Arkham Horror: Final Hour Game Overview

Arkham Horror: Final Hour Game Overview

Arkham Horror: Final Hour Game Overview

Welcome to our Game Overview for Fantasy Flight Games Arkham Horror: Final Hour.

In our overview, you will find a spoiler-free description of the game, along with details of the components and gameplay. Our Game Overviews strive to be informative and impartial.

If you want to find out HOW to play this game, read on. If you are interested to know what we think, check out our Arkham Horror: Final Hour Review.

The Game – Arkham Horror: Final Hour

In the game Arkham Horror: Final Hour, you play an investigator trying to stop a ritual that the cultists have started to bring an Ancient One into this world. This game is unique in the Arkham Horror series in that it only takes an hour.

Although it’s cooperative, players can not share information freely amongst each other at all times. This game is for 1-4 players and is appropriate for ages 14 & up! If you love the fast-paced end to the other Arkham games, this is the game for you without all the lead-up!

Game Components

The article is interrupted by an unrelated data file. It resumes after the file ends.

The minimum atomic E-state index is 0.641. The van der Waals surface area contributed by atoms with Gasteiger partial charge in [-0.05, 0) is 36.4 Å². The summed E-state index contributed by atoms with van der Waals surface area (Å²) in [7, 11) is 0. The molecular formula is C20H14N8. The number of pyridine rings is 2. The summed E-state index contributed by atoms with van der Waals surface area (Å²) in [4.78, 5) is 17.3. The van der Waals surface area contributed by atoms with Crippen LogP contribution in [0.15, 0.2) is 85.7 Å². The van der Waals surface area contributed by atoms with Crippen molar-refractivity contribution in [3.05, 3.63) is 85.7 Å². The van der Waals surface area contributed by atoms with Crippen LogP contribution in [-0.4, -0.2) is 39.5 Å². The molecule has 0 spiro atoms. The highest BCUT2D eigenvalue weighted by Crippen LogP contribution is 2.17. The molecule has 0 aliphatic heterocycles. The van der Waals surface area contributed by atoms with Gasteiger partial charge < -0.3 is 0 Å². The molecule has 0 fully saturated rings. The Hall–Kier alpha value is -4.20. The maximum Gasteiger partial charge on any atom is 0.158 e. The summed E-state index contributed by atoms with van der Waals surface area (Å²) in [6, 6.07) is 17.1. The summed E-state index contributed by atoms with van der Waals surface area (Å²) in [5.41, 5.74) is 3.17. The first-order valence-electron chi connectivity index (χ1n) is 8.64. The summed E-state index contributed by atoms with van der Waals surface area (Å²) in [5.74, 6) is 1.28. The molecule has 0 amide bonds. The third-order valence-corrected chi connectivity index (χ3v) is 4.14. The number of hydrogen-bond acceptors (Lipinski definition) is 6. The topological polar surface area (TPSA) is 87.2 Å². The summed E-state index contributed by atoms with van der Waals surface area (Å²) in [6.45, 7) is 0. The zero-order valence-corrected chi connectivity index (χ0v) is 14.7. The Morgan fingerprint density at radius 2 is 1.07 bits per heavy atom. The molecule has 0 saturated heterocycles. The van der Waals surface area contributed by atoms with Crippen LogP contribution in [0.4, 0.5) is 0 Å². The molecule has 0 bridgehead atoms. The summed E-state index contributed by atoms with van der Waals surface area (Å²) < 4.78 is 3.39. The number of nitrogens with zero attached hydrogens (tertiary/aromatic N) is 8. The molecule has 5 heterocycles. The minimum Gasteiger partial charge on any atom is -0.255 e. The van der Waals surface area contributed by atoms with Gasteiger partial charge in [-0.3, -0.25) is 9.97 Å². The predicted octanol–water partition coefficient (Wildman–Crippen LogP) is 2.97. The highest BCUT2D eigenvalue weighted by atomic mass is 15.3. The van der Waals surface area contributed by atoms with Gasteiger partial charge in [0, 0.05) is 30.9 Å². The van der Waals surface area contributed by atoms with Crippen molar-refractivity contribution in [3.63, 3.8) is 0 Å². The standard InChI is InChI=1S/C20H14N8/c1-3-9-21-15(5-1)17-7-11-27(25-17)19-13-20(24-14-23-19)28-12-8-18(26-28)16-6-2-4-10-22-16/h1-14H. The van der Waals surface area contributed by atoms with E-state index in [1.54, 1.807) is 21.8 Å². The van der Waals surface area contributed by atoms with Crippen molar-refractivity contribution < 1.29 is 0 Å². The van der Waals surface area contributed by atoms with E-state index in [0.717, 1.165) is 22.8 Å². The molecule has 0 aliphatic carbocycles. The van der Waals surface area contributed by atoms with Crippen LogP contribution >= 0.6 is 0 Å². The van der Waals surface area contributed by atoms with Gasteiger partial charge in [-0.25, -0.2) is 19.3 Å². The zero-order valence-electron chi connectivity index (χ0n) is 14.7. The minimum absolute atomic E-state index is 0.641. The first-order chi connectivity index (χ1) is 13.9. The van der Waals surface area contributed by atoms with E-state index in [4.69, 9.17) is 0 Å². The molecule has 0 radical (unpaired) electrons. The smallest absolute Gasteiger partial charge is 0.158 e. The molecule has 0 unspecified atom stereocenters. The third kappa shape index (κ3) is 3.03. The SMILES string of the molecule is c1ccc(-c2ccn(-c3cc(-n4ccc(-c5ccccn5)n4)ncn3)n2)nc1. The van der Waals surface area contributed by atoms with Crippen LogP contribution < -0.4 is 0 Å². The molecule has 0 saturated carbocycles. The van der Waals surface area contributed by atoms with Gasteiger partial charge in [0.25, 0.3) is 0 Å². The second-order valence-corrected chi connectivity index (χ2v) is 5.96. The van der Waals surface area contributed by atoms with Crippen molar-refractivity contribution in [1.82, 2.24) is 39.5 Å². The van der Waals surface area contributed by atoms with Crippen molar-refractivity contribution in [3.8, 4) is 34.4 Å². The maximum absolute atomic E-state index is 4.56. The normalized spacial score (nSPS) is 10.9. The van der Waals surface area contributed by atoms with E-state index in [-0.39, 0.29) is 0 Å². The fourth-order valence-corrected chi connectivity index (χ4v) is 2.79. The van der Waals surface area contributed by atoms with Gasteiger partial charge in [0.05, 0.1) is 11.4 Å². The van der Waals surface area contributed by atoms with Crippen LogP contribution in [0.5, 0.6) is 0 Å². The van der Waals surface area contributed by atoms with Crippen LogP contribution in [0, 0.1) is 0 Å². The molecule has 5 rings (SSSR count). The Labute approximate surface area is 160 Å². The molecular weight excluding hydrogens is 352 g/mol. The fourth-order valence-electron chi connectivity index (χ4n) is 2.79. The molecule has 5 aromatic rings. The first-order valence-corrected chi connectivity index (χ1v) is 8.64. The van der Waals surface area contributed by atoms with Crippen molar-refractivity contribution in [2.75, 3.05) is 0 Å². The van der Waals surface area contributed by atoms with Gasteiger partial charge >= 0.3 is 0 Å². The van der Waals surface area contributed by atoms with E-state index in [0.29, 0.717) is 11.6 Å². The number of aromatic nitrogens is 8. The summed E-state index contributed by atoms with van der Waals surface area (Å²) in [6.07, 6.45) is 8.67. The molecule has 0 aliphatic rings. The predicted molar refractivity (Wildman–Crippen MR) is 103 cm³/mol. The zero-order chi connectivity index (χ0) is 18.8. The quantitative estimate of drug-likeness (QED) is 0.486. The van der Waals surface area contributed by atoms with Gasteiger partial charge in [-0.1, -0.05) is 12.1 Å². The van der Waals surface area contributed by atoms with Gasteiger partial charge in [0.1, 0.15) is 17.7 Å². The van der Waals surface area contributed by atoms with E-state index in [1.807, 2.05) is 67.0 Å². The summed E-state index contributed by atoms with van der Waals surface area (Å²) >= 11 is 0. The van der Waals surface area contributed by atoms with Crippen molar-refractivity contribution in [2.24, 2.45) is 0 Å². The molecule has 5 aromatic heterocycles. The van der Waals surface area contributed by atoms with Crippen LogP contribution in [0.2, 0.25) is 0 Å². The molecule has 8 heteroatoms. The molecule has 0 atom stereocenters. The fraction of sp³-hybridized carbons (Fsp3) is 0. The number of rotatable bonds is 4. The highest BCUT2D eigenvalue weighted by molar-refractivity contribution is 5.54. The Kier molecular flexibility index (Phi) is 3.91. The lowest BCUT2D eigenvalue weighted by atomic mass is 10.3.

• 1 Game Board
  • 3 Ancient One Sheets
  • 60 Action cards (10 per investigator)
  • 30 Priority cards
  • 9 item cards
  • 13 clue tokens
  • 6 investigators tokens
  • 40 standard Monster Tokens
  • 15 Special monster tokens
  • 12 Gate tokens
  • 18 Damage tokens
  • 1 ritual Location token
  • 12 Health Tokens
  • 8 Seal Tokens
  • 1 Lead Investigator Token
  • 4 Reference cards

Game Setup

Arkham Horror: Final Hour setup is not overly complicated, but it does take a few steps to get going. To start, each player chooses an investigator to play. They take the corresponding token and the deck of 10 action cards. These are specific to each investigator. Next, place all standard monster tokens in a cup or bag. This cup is called the Monster cup. Then choose an ancient one to go battle. There are three Ancient Ones to choose from and each has different effects on the game. Read the setup instructions and collect the special monster tokens for the story.